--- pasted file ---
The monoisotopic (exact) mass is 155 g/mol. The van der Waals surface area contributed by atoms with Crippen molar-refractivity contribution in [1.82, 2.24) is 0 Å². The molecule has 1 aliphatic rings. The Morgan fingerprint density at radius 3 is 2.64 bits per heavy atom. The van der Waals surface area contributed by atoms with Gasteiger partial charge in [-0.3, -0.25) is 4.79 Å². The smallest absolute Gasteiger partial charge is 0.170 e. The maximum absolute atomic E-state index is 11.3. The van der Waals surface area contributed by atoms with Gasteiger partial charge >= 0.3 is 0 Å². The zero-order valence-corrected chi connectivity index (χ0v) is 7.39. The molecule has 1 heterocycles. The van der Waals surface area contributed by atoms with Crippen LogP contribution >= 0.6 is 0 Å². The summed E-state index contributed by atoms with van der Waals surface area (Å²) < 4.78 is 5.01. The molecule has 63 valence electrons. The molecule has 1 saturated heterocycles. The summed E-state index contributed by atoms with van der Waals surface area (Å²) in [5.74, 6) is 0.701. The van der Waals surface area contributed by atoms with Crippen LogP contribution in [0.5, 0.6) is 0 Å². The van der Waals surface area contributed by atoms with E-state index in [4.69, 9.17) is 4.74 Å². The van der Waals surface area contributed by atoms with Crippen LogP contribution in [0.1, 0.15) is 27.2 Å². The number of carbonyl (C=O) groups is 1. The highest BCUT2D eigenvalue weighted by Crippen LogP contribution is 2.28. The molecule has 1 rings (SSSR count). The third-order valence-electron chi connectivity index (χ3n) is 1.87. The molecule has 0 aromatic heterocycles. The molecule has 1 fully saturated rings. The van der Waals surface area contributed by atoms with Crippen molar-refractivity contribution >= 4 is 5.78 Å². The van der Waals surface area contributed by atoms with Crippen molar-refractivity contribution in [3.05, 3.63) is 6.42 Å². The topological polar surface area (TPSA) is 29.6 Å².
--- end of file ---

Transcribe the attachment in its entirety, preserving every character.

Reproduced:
The monoisotopic (exact) mass is 155 g/mol. The van der Waals surface area contributed by atoms with Crippen molar-refractivity contribution in [1.82, 2.24) is 0 Å². The molecule has 1 aliphatic rings. The Morgan fingerprint density at radius 3 is 2.64 bits per heavy atom. The van der Waals surface area contributed by atoms with Gasteiger partial charge in [-0.3, -0.25) is 4.79 Å². The smallest absolute Gasteiger partial charge is 0.170 e. The maximum absolute atomic E-state index is 11.3. The van der Waals surface area contributed by atoms with Gasteiger partial charge >= 0.3 is 0 Å². The zero-order valence-corrected chi connectivity index (χ0v) is 7.39. The molecule has 1 heterocycles. The van der Waals surface area contributed by atoms with Crippen LogP contribution >= 0.6 is 0 Å². The summed E-state index contributed by atoms with van der Waals surface area (Å²) < 4.78 is 5.01. The molecule has 63 valence electrons. The molecule has 1 saturated heterocycles. The summed E-state index contributed by atoms with van der Waals surface area (Å²) in [5.74, 6) is 0.701. The van der Waals surface area contributed by atoms with Crippen LogP contribution in [0.5, 0.6) is 0 Å². The van der Waals surface area contributed by atoms with E-state index in [4.69, 9.17) is 4.74 Å². The van der Waals surface area contributed by atoms with Crippen LogP contribution in [0.1, 0.15) is 27.2 Å². The number of carbonyl (C=O) groups is 1. The highest BCUT2D eigenvalue weighted by Crippen LogP contribution is 2.28. The molecule has 1 rings (SSSR count). The third-order valence-electron chi connectivity index (χ3n) is 1.87. The molecule has 0 aromatic heterocycles. The molecule has 1 fully saturated rings. The van der Waals surface area contributed by atoms with Crippen molar-refractivity contribution >= 4 is 5.78 Å². The van der Waals surface area contributed by atoms with Crippen molar-refractivity contribution in [3.05, 3.63) is 6.42 Å². The topological polar surface area (TPSA) is 29.6 Å².